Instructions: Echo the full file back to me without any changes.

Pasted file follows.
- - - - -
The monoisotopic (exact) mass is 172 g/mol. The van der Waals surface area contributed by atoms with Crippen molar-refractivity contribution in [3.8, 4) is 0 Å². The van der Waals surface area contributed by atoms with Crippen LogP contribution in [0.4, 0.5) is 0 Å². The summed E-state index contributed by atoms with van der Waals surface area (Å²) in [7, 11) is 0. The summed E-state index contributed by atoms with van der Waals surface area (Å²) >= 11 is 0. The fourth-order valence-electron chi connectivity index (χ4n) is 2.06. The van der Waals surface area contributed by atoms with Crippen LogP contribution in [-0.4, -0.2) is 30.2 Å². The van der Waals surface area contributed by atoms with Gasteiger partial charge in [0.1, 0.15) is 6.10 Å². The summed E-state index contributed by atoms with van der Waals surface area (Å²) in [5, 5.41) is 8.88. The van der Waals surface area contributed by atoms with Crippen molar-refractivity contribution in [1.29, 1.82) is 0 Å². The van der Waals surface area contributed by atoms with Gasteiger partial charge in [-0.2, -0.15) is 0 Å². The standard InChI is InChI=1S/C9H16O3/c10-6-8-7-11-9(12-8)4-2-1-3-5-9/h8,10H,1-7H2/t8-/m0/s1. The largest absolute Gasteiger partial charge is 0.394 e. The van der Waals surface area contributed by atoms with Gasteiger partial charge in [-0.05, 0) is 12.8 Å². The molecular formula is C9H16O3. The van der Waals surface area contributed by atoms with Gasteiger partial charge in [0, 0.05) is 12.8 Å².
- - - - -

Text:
The monoisotopic (exact) mass is 172 g/mol. The van der Waals surface area contributed by atoms with Crippen molar-refractivity contribution in [3.8, 4) is 0 Å². The van der Waals surface area contributed by atoms with Crippen LogP contribution in [0.4, 0.5) is 0 Å². The summed E-state index contributed by atoms with van der Waals surface area (Å²) in [7, 11) is 0. The summed E-state index contributed by atoms with van der Waals surface area (Å²) >= 11 is 0. The fourth-order valence-electron chi connectivity index (χ4n) is 2.06. The van der Waals surface area contributed by atoms with Crippen LogP contribution in [-0.4, -0.2) is 30.2 Å². The van der Waals surface area contributed by atoms with Gasteiger partial charge in [0.1, 0.15) is 6.10 Å². The summed E-state index contributed by atoms with van der Waals surface area (Å²) in [5, 5.41) is 8.88. The van der Waals surface area contributed by atoms with Crippen molar-refractivity contribution in [1.29, 1.82) is 0 Å². The van der Waals surface area contributed by atoms with Gasteiger partial charge in [-0.2, -0.15) is 0 Å². The standard InChI is InChI=1S/C9H16O3/c10-6-8-7-11-9(12-8)4-2-1-3-5-9/h8,10H,1-7H2/t8-/m0/s1. The largest absolute Gasteiger partial charge is 0.394 e. The van der Waals surface area contributed by atoms with Gasteiger partial charge in [-0.05, 0) is 12.8 Å². The molecular formula is C9H16O3. The van der Waals surface area contributed by atoms with Gasteiger partial charge in [0, 0.05) is 12.8 Å².